"I will be 90 in a couple of months," the old waterman said. "They all say, 'You can't go on a boat anymore.' Miss it? Sure I do. I miss it very much."

Charley Thompson, the oldest living waterman in this Charles County village of 500 on the Patuxent River, puffed on a cigar and told how it was:

"People here had a living in oyster, oyster and fish. That was the livelihood around here, 40 years ago. Things is changing, you know. I can't understand it quite myself. Everybody lived here got their living out of the water, out of the river. All the old fishermen I knew are gone, died . . ."

There are wisps of yellowish-white hair on Charley Thompson's head, a good set of bottom teeth and a wide gap above. There is a faint Scandinavian lilt to his voice, mixed with a slight Southern Maryland accent. He retains a rugged look, in his cap with a ship's wheel ornament and the new red-and-green plaid wool shirt he got for Christmas.

His face is well lined, his eyes peer sharply through or over a pair of sunglasses as he recalls the past. "I fished all my life. When I was a kid in Norway, I used to fish, fish, fish," he said.

He was born March 23, 1887, and he came to the United States, to New York City, in 1904. He joined the carpenters union three years later. "I drove a million nails," he boasted. "Each man should drive a keg of nails a day."

He lived in Pittsburgh and Washington before moving to Benedict in 1935.

"I had three girls, built three houses, one for each girl," he said. "There was a girl in Washington. She says, "I got a lot down in Benedict. It was down on Patuxent Avenue," the narrow lane that passes for 'Main Street' along the river's edge. "We got together, built a house. We didn't last very long, but I stayed . . . We had no children, so here I am all by myself."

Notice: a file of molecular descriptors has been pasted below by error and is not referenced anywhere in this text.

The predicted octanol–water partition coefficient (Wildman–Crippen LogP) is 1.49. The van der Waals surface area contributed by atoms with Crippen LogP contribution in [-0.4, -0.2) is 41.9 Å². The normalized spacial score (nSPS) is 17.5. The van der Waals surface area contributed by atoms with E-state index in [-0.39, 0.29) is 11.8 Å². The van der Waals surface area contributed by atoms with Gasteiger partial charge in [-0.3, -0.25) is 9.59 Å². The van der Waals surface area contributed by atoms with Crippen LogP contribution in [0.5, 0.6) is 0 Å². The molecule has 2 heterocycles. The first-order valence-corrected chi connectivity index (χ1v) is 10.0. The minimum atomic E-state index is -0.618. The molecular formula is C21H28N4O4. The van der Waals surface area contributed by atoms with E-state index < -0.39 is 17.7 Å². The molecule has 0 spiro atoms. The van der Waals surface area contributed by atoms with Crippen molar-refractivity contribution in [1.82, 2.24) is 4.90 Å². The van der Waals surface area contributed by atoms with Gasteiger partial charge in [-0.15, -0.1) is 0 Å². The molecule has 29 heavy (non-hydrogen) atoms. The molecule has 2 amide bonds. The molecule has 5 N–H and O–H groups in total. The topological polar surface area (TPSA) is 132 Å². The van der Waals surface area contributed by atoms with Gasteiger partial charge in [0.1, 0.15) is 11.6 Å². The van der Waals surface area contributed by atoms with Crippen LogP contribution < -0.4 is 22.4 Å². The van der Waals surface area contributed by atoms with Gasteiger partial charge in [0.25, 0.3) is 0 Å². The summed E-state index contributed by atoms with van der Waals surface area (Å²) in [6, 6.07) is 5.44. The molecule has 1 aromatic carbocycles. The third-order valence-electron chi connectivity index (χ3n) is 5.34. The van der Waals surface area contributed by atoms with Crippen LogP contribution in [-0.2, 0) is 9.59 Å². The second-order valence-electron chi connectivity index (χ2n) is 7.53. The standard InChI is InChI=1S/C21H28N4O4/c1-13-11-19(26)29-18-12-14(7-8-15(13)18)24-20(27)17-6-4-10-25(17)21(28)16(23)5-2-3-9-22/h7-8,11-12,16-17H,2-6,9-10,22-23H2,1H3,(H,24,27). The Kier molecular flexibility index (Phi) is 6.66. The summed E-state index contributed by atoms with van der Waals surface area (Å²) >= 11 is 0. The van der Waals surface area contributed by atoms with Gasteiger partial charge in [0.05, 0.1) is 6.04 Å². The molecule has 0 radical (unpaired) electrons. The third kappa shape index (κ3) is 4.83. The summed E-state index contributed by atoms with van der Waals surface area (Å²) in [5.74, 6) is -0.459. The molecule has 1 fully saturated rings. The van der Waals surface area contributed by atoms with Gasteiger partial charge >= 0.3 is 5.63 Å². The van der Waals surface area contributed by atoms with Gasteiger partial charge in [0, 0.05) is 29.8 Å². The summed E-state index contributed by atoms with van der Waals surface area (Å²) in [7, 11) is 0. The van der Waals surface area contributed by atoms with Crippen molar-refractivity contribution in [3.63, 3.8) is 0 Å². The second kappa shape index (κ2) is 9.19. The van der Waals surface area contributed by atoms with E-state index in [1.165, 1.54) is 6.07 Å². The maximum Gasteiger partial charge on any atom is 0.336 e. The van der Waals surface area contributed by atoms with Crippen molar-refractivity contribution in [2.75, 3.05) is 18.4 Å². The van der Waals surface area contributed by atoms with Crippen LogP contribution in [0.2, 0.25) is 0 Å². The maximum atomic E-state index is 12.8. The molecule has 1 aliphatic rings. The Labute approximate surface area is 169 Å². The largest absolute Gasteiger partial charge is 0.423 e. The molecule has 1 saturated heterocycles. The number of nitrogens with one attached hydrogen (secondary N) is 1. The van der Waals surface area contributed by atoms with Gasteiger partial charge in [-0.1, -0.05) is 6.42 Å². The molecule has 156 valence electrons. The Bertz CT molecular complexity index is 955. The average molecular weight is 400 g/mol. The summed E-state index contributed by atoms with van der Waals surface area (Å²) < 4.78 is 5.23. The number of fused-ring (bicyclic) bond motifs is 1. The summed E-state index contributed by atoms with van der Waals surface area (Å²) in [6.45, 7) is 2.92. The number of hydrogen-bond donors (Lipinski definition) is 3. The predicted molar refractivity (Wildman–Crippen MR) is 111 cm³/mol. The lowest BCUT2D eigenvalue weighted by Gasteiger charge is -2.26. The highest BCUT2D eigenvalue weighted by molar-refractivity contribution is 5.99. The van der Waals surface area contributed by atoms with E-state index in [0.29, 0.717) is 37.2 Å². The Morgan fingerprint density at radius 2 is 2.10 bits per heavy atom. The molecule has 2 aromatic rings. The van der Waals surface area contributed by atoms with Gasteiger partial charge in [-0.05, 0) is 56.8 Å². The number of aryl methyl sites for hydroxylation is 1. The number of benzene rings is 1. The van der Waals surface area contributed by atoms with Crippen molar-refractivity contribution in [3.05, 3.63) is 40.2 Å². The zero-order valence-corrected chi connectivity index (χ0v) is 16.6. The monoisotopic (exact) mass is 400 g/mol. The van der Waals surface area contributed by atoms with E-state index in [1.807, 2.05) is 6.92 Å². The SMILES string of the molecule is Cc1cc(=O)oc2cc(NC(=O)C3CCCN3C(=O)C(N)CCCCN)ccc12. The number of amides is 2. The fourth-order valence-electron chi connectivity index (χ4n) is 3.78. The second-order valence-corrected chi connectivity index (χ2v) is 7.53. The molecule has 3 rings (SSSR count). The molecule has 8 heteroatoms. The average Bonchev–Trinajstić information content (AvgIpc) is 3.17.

He works two days a week sharpening knives in Shorter's Place, a river-front restaurant opened in 1920 by the late "Capt. Tobe" Shorter and now presided over by his grandson, Harry A. Shorter, Jr.

"That's the only job I got," he said, almost apologetically, as he sat in a booth at Shorter's. There's only a $30 monthly union pension and $250 in social security. "I can live on it, but I can't do much on it," he said.

Thompson lives in one of four bungalows Shorter owns - the old man calls them "Shorter's shanties" - across the street from the restaurant. "Harry Sr. said when I sold my house, 'You gonna go up there and take number two (bungalow). You ain't gonna pay no rent.'" But Thompson wouldn't take a handhout. "I pay $60 a month . . . I'm satisfied all right . . .

"Sometimes, I go up and sit at the end of the bar (at Shorter's) and have a beer. They say they'll put it on my tab. I don't like that. I always take care of myself . . . I was always working, even during the Depression."

What was it like 40 years ago on the river? "I'm talking about the old times now," he said, as if to underscore the difference. "I would say there was a lot of competition. Everybody was oystering, but you didn't get nothing for it. Two or three dollars a bushel. That was the high price."

Part of the compensation was the river itself. "You start your boat. There's no wind or nothing," the old man said. "It's calm, nice, not too cold. You go 25-35 miles upriver, all around the neighborhood here, down the river. It's very quiet, quiet, sure . . . It's a beautiful river, beautiful river . . ."

"It sure is dead now, ain't it, Charley?" said Harry Jr., who had joined the conversation.

"I wouldn't say it's dead," Thompson said. "But it ain't like it was."

A middle-aged waitress walked by. "Hello, good looking," Charley Thompson said, and then he chuckled a bit. "I still like to talk to them, but that's all I can do."

It's been two years since the old waterman has been on the river. "Since then, I haven't done nothing," he said. "I still got a boat. It's up on the shore. Got a motor and everything ready to go. Maybe this spring I get it out."